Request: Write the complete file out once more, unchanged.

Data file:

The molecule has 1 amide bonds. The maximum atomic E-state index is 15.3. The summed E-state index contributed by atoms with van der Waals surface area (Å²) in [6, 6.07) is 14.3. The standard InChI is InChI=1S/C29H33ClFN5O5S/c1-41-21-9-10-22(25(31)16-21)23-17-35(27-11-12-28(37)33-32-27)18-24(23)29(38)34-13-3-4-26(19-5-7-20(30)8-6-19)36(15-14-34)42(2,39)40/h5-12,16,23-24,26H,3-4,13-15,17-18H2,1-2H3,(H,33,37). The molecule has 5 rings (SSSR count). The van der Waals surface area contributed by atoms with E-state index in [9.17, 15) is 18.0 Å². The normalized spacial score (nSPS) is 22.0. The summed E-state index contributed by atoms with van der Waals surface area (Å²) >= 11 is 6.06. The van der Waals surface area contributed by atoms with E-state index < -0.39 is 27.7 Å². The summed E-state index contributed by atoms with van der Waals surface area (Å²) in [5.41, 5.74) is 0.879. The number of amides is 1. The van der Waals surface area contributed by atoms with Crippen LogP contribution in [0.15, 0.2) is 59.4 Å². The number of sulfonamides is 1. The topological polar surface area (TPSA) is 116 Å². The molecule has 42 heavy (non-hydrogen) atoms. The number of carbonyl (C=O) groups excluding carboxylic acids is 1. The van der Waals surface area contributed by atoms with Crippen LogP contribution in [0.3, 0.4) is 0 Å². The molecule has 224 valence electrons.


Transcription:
The molecule has 1 amide bonds. The maximum atomic E-state index is 15.3. The summed E-state index contributed by atoms with van der Waals surface area (Å²) in [6, 6.07) is 14.3. The standard InChI is InChI=1S/C29H33ClFN5O5S/c1-41-21-9-10-22(25(31)16-21)23-17-35(27-11-12-28(37)33-32-27)18-24(23)29(38)34-13-3-4-26(19-5-7-20(30)8-6-19)36(15-14-34)42(2,39)40/h5-12,16,23-24,26H,3-4,13-15,17-18H2,1-2H3,(H,33,37). The molecule has 5 rings (SSSR count). The van der Waals surface area contributed by atoms with E-state index in [9.17, 15) is 18.0 Å². The normalized spacial score (nSPS) is 22.0. The summed E-state index contributed by atoms with van der Waals surface area (Å²) >= 11 is 6.06. The van der Waals surface area contributed by atoms with E-state index < -0.39 is 27.7 Å². The summed E-state index contributed by atoms with van der Waals surface area (Å²) in [5.41, 5.74) is 0.879. The number of amides is 1. The van der Waals surface area contributed by atoms with Crippen LogP contribution in [0.15, 0.2) is 59.4 Å². The number of sulfonamides is 1. The topological polar surface area (TPSA) is 116 Å². The molecule has 42 heavy (non-hydrogen) atoms. The number of carbonyl (C=O) groups excluding carboxylic acids is 1. The van der Waals surface area contributed by atoms with Crippen LogP contribution in [0.3, 0.4) is 0 Å². The molecule has 224 valence electrons.